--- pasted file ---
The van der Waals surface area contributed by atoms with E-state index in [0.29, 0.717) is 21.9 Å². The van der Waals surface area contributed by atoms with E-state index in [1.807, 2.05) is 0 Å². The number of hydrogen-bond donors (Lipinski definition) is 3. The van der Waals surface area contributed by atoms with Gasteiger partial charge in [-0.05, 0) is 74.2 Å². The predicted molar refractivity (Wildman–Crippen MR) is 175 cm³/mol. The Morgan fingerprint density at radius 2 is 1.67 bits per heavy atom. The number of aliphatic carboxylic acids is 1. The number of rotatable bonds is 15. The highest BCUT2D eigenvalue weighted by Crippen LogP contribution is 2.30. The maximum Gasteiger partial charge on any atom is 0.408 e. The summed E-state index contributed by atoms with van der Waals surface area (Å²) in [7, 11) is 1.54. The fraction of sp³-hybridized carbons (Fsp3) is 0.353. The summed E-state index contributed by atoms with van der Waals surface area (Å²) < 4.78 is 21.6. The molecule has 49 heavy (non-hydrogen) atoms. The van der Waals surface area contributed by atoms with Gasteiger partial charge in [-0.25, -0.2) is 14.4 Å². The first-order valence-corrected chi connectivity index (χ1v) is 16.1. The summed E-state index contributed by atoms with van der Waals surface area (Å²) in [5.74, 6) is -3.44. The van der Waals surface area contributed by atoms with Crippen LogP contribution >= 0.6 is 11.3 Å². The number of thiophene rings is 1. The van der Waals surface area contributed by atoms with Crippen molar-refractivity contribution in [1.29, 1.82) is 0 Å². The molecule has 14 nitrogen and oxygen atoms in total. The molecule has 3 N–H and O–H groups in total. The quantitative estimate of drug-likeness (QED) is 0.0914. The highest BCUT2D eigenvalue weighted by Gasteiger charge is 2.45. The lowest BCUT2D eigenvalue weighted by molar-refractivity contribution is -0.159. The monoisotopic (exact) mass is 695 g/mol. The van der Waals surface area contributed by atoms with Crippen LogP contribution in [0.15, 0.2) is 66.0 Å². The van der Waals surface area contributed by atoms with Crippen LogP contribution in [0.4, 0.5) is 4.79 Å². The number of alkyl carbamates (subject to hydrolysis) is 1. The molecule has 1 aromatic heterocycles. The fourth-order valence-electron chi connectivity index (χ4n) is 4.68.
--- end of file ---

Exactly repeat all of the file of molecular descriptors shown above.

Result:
The van der Waals surface area contributed by atoms with E-state index in [0.29, 0.717) is 21.9 Å². The van der Waals surface area contributed by atoms with E-state index in [1.807, 2.05) is 0 Å². The number of hydrogen-bond donors (Lipinski definition) is 3. The van der Waals surface area contributed by atoms with Gasteiger partial charge in [-0.05, 0) is 74.2 Å². The predicted molar refractivity (Wildman–Crippen MR) is 175 cm³/mol. The Morgan fingerprint density at radius 2 is 1.67 bits per heavy atom. The number of aliphatic carboxylic acids is 1. The number of rotatable bonds is 15. The highest BCUT2D eigenvalue weighted by Crippen LogP contribution is 2.30. The maximum Gasteiger partial charge on any atom is 0.408 e. The summed E-state index contributed by atoms with van der Waals surface area (Å²) in [7, 11) is 1.54. The fraction of sp³-hybridized carbons (Fsp3) is 0.353. The summed E-state index contributed by atoms with van der Waals surface area (Å²) < 4.78 is 21.6. The molecule has 49 heavy (non-hydrogen) atoms. The van der Waals surface area contributed by atoms with Gasteiger partial charge in [-0.25, -0.2) is 14.4 Å². The first-order valence-corrected chi connectivity index (χ1v) is 16.1. The summed E-state index contributed by atoms with van der Waals surface area (Å²) in [5.74, 6) is -3.44. The van der Waals surface area contributed by atoms with Crippen LogP contribution >= 0.6 is 11.3 Å². The number of thiophene rings is 1. The van der Waals surface area contributed by atoms with Crippen molar-refractivity contribution in [1.29, 1.82) is 0 Å². The molecule has 14 nitrogen and oxygen atoms in total. The molecule has 3 N–H and O–H groups in total. The quantitative estimate of drug-likeness (QED) is 0.0914. The highest BCUT2D eigenvalue weighted by Gasteiger charge is 2.45. The lowest BCUT2D eigenvalue weighted by molar-refractivity contribution is -0.159. The monoisotopic (exact) mass is 695 g/mol. The van der Waals surface area contributed by atoms with Crippen LogP contribution in [0.15, 0.2) is 66.0 Å². The van der Waals surface area contributed by atoms with Crippen LogP contribution in [0.4, 0.5) is 4.79 Å². The number of alkyl carbamates (subject to hydrolysis) is 1. The molecule has 1 aromatic heterocycles. The fourth-order valence-electron chi connectivity index (χ4n) is 4.68.